Sole Proprietor Did Not Have Exclusive Discretion To Transform Trip Involving Car Maintenance Into A Work Mission


Vinno Verasawmi was the sole proprietor of VKR, which manufactured custom kitchen cabinets for residential and commercial customers.  The company had two other employees. Verasawmi would visit construction sites and meet customers in the ordinary course of business. He drove a Porsche Cayenne, registered in his own name, both for personal and business use.  He testified that he bought the Porsche to impress potential customers.

On April 24, 2012, Verasawmi left his house at 6:45 a.m. to go to his shop in Middlesex, N.J.  Then he proceeded to a construction site in Peapack, N.J. where he installed kitchen cabinets.  He also picked up architectural drawings and started driving back to the shop.  It was then that he noticed a red warning light on the dashboard of his car, indicating a need for service. 

Verasawmi drove to the shop, dropped off the drawings, and then proceeded to drive to an auto dealership in Edison, N.J. arriving at 10:00 a.m. He left the vehicle at the dealership and rented a replacement vehicle.  Subsequently he drove from the dealership in the replacement vehicle back to his shop in Middlesex.  On the way to the shop he was involved in an accident with a tractor-trailer.  He filed a claim petition alleging serious injuries that prevented him from operating his business. He also filed a third party suit.

Verasawmi argued that as the employer, he directed himself to take the Porsche to the dealership for servicing.  He contended that this trip and the return trip to the office were compensable because his employer directed him to make the trips. 

The Judge of Compensation ruled that petitioner was not in the course of his employment at the time of his accident.  The Judge held that the maintenance on his vehicle did not constitute a benefit to his employer.  The Judge also commented that Verasawmi initially claimed he was on the way to a job site when the accident occurred, but in the law suit against the operator of the tractor-trailer he conceded he had been returning to his shop when the accident transpired.  In the end, the Judge of Compensation found that petitioner’s actions were entirely personal in nature, and he would have had to get the vehicle repaired regardless of whether he was working for VKR or not.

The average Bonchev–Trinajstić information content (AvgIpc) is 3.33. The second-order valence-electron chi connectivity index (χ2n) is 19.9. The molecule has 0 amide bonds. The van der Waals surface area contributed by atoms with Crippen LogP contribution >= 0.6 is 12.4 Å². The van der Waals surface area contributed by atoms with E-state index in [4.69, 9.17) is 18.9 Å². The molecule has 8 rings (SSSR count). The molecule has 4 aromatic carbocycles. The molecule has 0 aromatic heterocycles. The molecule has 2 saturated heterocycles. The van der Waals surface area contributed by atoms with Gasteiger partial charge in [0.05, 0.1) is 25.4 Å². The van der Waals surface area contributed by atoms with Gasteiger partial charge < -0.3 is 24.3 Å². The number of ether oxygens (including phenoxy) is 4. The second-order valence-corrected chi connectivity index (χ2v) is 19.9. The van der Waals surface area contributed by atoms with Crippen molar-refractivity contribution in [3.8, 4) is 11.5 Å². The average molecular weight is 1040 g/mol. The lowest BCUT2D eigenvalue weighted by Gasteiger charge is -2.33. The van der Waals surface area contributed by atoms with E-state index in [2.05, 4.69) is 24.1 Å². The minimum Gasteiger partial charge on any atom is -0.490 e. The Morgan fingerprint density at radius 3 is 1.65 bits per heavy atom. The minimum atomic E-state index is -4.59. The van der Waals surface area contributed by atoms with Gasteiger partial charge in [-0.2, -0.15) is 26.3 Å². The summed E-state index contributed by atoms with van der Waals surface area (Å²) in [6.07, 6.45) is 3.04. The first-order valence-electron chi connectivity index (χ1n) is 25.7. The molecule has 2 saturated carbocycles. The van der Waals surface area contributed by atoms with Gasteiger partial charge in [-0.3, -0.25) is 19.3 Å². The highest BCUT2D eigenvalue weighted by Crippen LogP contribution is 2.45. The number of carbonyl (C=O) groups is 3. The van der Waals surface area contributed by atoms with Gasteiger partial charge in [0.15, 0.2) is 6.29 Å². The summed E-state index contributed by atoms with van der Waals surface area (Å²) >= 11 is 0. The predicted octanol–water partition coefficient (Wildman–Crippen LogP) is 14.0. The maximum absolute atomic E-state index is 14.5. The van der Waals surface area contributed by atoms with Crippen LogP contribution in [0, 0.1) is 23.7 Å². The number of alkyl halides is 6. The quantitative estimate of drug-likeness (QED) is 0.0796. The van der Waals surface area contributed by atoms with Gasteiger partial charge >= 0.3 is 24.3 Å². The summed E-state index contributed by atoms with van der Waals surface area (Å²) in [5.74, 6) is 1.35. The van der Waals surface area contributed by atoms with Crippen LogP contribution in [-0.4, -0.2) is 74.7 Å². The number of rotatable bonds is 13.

On appeal Verasawmi argued that the use of the vehicle redounded to his employer’s benefit.  He maintained that since he owned VKR, and since he was an employee of the company, he had the sole discretion to decide whether he was engaged in his job duties at the time of the accident. 

The Appellate Division affirmed the dismissal of Verasawmi’s claim.  It noted that the car was registered in Verasawmi’s own name, and he used it for both personal and business reasons. Further, he was returning to his shop, not to a construction site.  The Court said, “… Verasawmi was on a personal errand that he would have had to undertake regardless of whether he was working for VKR.  His action, which involved traveling from Middlesex to Edison and back, was not a minor deviation from any prescribed work duties.” This case is instructive because there are not many New Jersey cases involving the often heard contention that a sole proprietor has complete discretion in determining what is and what is not work related.  Clearly, if one’s boss requires an employee to perform a certain activity, like dropping off a car for repairs, that drive would be work related.  In this ruling the Court rejected the argument of the sole proprietor that he directed himself to perform what he contended later was a work mission.  The Court did not reject the concept of dual capacity, namely that the sole proprietor is both employer and employee, but it rejected the claim because the facts suggested that the vehicle was used for personal reasons and the work being done on the vehicle was fairly routine maintenance. The outcome might have been different if the petitioner had been driving to a construction site instead of returning to his office. The case can be found at Verasawmi v. Vino’s Kitchen Renovations, LLC, A-2273-17T3 (App. Div. April 23, 2019).

By John H. Geaney

Courtesy of New Jersey Workers Comp Blog

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